1. Is your condition listed in the Social Security Administration’s Listing of Impairments?
    The Listing of Impairments describes more than 100 physical and mental conditions that Social Security deems to be severe and disabling as a matter of law. You can view the Listing of Impairments on the Social Security Administration website.

Yes.
No.

IF YOU ANSWERED Yes

You are disabled and you qualify automatically for Social Security disability benefits. An experienced attorney will know how to help you prove that your impairment meets the specific requirements.

IF YOU ANSWERED No
You are not automatically qualified for Social Security disability benefits, but this does NOT mean that your claim automatically will be denied. You still may qualify for Social Security disability benefits if you meet other, criteria. Basically, there is more than one way to prove that a person is disabled.

  1. Are you able to do any of the types of work you have done previously in the past 15 years?
    Yes.
    No.

IF YOU ANSWERED Yes
You are not disabled. Accordingly, you do not qualify for Social Security disability benefits and your claim will be denied.

IF YOU ANSWERED No
You may qualify for Social Security disability benefits. Social Security will carefully review your employment history and assess whether you are able to perform any “past relevant work.” This means any job you did in the past 15 years that required significant physical or mental activity, and which you performed long enough to master. Even if you cannot do the work now in the same way that you did it in the past, if you are able to do the job the way it generally is done in the national economy, Social Security will find that you are able to do the work and, therefore, are not qualified to receive disability benefits. This can be a difficult hurdle to overcome, but if Social Security finds you can no longer do your past work, then you will qualify for benefits if you can clear the final hurdle, as explained in Question 6.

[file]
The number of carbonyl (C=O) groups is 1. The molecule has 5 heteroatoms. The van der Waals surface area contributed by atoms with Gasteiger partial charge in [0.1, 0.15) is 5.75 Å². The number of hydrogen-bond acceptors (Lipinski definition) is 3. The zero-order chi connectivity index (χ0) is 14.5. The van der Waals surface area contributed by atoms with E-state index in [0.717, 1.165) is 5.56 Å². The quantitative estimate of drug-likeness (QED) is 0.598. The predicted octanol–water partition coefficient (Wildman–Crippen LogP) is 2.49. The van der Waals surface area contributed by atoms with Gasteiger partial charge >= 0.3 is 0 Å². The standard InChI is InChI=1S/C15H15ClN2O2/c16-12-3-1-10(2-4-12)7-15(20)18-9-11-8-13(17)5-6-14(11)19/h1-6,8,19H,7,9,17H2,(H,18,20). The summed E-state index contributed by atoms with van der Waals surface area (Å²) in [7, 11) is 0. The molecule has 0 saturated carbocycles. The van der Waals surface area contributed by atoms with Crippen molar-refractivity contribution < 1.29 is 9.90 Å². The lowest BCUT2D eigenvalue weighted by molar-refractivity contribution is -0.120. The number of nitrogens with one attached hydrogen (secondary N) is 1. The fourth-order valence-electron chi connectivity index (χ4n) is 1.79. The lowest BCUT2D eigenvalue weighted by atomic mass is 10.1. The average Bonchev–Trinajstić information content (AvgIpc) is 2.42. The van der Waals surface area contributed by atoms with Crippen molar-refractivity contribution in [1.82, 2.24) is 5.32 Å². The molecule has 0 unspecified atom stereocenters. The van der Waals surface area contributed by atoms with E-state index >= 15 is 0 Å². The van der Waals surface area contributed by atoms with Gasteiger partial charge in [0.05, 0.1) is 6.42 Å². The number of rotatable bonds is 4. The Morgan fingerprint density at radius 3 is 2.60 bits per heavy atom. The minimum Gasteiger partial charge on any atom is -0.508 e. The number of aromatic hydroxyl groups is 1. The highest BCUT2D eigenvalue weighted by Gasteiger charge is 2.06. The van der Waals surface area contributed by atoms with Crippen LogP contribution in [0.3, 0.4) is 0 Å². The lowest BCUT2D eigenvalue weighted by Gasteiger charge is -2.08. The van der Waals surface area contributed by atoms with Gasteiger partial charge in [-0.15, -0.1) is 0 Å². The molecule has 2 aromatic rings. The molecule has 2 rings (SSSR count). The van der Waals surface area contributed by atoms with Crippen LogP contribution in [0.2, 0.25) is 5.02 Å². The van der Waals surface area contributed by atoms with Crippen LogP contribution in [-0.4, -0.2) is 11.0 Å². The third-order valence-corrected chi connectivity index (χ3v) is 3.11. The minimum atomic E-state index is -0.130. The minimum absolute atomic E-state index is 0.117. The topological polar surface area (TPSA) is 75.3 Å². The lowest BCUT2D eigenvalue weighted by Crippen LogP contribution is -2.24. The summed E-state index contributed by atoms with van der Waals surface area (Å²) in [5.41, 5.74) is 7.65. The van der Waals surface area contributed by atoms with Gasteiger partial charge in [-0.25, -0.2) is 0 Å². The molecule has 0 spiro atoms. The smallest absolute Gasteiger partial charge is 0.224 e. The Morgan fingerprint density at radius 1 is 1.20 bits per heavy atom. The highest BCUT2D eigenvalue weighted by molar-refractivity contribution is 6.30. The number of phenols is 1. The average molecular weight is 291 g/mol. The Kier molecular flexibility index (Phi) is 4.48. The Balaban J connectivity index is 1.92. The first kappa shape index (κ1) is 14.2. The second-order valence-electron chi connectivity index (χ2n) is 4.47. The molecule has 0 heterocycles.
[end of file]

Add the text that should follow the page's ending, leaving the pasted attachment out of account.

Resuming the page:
1. Are you able to do any other work?
    Yes.
    No.

IF YOU ANSWERED Yes

Even if you cannot do your previous work, if you are able to do any other work, even at a lower pay rate, then you do not qualify for Social Security disability benefits, and your claim will be denied. In making this assessment, Social Security will consider your “residual functional capacity” (that is, what you are
capable of doing, despite your disability) and related vocational factors (your age, education, work experience and transferable skills) to determine if you can adjust to different work than you have done in the past.

IF YOU ANSWERED No
You have cleared every hurdle. You are totally disabled, and you qualify to receive Social Security disability.

Please remember, the Social Security Administration is a large government bureaucracy, with tens of thousands of employees. The sheer size of the SSA makes dealing with it difficult. As a former SSA Supervisory Staff Attorney, Ms. Stone has worked inside the system and she has had success in navigating the system for hundreds of disabled clients. For questions 5 and 6, if your case goes to hearing, the Administrative Law Judge will probably ask a Vocational Expert to testify. An experienced attorney, like Ms. Stone, will know how to ask questions so that the Vocational Expert actually helps to prove your case.